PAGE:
Would you trust the tax­man to fill in your re­turns?

Be­tween now and Christ­mas, 400,000 ‘auto-filled’ tax re­turns will be pro­cessed. How many will be right?

The Sunday Telegraph - Money & Business - - Front page - By Sam Mead­ows

In re­cent days a few thou­sand tax­pay­ers who would pre­vi­ously have needed to file their own tax re­turn have in­stead re­ceived a “sim­ple as­sess­ment form” – al­ready fully com­pleted by HMRC’S com­put­ers. This is the be­gin­ning of a process that will see 400,000 such forms sent out by Christ­mas.

Ul­ti­mately, ac­cord­ing to HMRC, “mil­lions will ben­e­fit”.

The re­cip­i­ents, in the­ory, will swiftly read, com­pre­hend and agree the fig­ures – and then pay the bill.

In prac­tice, though, tax prac­ti­tion­ers fear huge er­ror rates and a fail­ure of tax­pay­ers to un­der­stand the work­ings will lead to mis­takes and mis­un­der­stand­ings.

Nimesh Shah, a part­ner at tax firm Blick Rothen­berg, warned that as many as one in 10 re­turns could have er­rors, based on his ex­pe­ri­ence of HMRC’S ac­cu­racy in record-keep­ing. Ge­orge Bull, a part­ner at RSM, has con­cerns the er­ror rate could be even higher.

HMRC has cho­sen to start the scheme with two rel­a­tively small groups: new state pen­sion­ers whose in­come is above the £11,500 per­sonal al­lowance and PAYE tax­pay­ers – most em­ployed peo­ple – who have un­der­paid tax by a rel­a­tively sig­nif­i­cant amount, per­haps be­cause they en­joy a work­place ben­e­fit on which fur­ther tax is due.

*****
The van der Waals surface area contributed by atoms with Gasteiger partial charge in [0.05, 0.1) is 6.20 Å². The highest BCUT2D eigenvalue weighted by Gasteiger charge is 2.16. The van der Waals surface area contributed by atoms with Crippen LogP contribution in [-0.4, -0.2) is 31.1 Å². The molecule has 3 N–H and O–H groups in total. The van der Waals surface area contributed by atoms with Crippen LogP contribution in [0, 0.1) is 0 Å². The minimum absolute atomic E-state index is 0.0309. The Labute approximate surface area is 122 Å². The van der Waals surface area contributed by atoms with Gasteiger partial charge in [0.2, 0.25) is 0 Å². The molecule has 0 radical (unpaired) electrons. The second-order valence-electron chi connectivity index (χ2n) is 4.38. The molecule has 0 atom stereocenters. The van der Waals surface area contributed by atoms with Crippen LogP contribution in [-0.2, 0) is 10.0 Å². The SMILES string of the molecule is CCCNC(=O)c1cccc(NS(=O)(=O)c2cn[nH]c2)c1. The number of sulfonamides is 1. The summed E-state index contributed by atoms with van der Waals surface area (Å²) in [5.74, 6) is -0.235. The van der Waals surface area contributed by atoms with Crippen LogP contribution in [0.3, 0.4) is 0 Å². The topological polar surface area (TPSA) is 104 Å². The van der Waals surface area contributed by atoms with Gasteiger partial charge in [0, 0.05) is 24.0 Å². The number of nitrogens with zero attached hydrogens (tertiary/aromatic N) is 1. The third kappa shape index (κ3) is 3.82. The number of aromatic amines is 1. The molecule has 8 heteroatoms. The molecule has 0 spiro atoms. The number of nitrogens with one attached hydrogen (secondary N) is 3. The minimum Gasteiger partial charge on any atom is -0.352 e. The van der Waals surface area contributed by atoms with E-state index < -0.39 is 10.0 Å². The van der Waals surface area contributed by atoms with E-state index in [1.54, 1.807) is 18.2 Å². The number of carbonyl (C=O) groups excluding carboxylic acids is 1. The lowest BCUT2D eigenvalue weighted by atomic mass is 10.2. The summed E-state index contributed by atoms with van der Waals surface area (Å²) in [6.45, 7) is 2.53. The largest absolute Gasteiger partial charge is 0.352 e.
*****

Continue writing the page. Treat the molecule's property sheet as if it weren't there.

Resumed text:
Or­di­nar­ily the tax­man can sim­ply “code out” such un­der­pay­ments, mean­ing you pay a lit­tle ex­tra tax each month un­til the bill is cleared. Where this is not pos­si­ble, a new sim­ple as­sess­ment form will be is­sued.

Caro­line Miskin, of the In­sti­tute of Char­tered Ac­coun­tants in Eng­land and Wales, said com­mon sit­u­a­tions where “cod­ing” wouldn’t work in­cluded peo­ple who have un­der­paid and are no longer em­ployed or who have be­come self-em­ployed.

Sim­ple as­sess­ment will not com­pletely re­place the an­nual tax re­turn, as it only ap­plies in sit­u­a­tions where HMRC is able to get all of a tax­payer’s in­come in­for­ma­tion. The tax­man has no way of know­ing what the self-em­ployed earn, for ex­am­ple, so tax re­turns will al­ways be nec­es­sary for some.

But thanks to an am­bi­tious and on­go­ing pro­gramme to draw in­for­ma­tion to­gether from thou­sands of sources, the net is widen­ing.

Iain Mc­cluskey, a tax part­ner at PWC, the ac­coun­tancy gi­ant, de­scribed sim­ple as­sess­ment as a “welcome sim­pli­fi­ca­tion” of Bri­tain’s ever-com­plex tax sys­tem. He pointed out that sim­i­lar meth­ods are al­ready com­mon in places such as Hong Kong and Swe­den.

“Cer­tainly there will be teething is­sues,” he said. “Peo­ple will be nat­u­rally cyn­i­cal about HMRC’S abil­ity to do this. My feel­ing is the tax of­fice is im­prov­ing.”

Op­ti­mists sug­gest the sys­tem could lead to a re­duc­tion in fines. In the past, those PAYE tax­pay­ers who were also re­quired to com­plete a re­turn risked a £1,600 fine if they failed to do so.